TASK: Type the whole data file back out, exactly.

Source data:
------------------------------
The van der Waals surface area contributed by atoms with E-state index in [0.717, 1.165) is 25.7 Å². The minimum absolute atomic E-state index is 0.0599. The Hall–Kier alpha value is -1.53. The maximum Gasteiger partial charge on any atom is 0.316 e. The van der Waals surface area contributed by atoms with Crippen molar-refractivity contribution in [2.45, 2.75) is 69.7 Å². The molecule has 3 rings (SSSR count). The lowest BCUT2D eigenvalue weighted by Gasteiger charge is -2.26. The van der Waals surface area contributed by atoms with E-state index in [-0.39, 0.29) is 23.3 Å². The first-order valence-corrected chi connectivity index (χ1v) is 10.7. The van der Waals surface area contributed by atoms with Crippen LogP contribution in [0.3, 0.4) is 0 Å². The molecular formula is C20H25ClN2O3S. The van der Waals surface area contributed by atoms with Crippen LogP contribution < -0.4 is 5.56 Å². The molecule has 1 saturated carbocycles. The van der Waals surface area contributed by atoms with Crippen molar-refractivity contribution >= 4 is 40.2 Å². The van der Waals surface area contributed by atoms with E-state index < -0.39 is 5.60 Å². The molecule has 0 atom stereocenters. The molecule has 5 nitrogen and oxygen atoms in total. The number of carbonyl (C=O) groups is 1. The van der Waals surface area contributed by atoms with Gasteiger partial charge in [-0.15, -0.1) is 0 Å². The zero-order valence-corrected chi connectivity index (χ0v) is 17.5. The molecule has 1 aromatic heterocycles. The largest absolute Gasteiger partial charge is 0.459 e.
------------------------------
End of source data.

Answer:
The van der Waals surface area contributed by atoms with E-state index in [0.717, 1.165) is 25.7 Å². The minimum absolute atomic E-state index is 0.0599. The Hall–Kier alpha value is -1.53. The maximum Gasteiger partial charge on any atom is 0.316 e. The van der Waals surface area contributed by atoms with Crippen molar-refractivity contribution in [2.45, 2.75) is 69.7 Å². The molecule has 3 rings (SSSR count). The lowest BCUT2D eigenvalue weighted by Gasteiger charge is -2.26. The van der Waals surface area contributed by atoms with E-state index in [-0.39, 0.29) is 23.3 Å². The first-order valence-corrected chi connectivity index (χ1v) is 10.7. The van der Waals surface area contributed by atoms with Crippen LogP contribution in [0.3, 0.4) is 0 Å². The molecular formula is C20H25ClN2O3S. The van der Waals surface area contributed by atoms with Crippen LogP contribution < -0.4 is 5.56 Å². The molecule has 1 saturated carbocycles. The van der Waals surface area contributed by atoms with Crippen molar-refractivity contribution >= 4 is 40.2 Å². The van der Waals surface area contributed by atoms with E-state index < -0.39 is 5.60 Å². The molecule has 0 atom stereocenters. The molecule has 5 nitrogen and oxygen atoms in total. The number of carbonyl (C=O) groups is 1. The van der Waals surface area contributed by atoms with Gasteiger partial charge in [-0.15, -0.1) is 0 Å². The zero-order valence-corrected chi connectivity index (χ0v) is 17.5. The molecule has 1 aromatic heterocycles. The largest absolute Gasteiger partial charge is 0.459 e.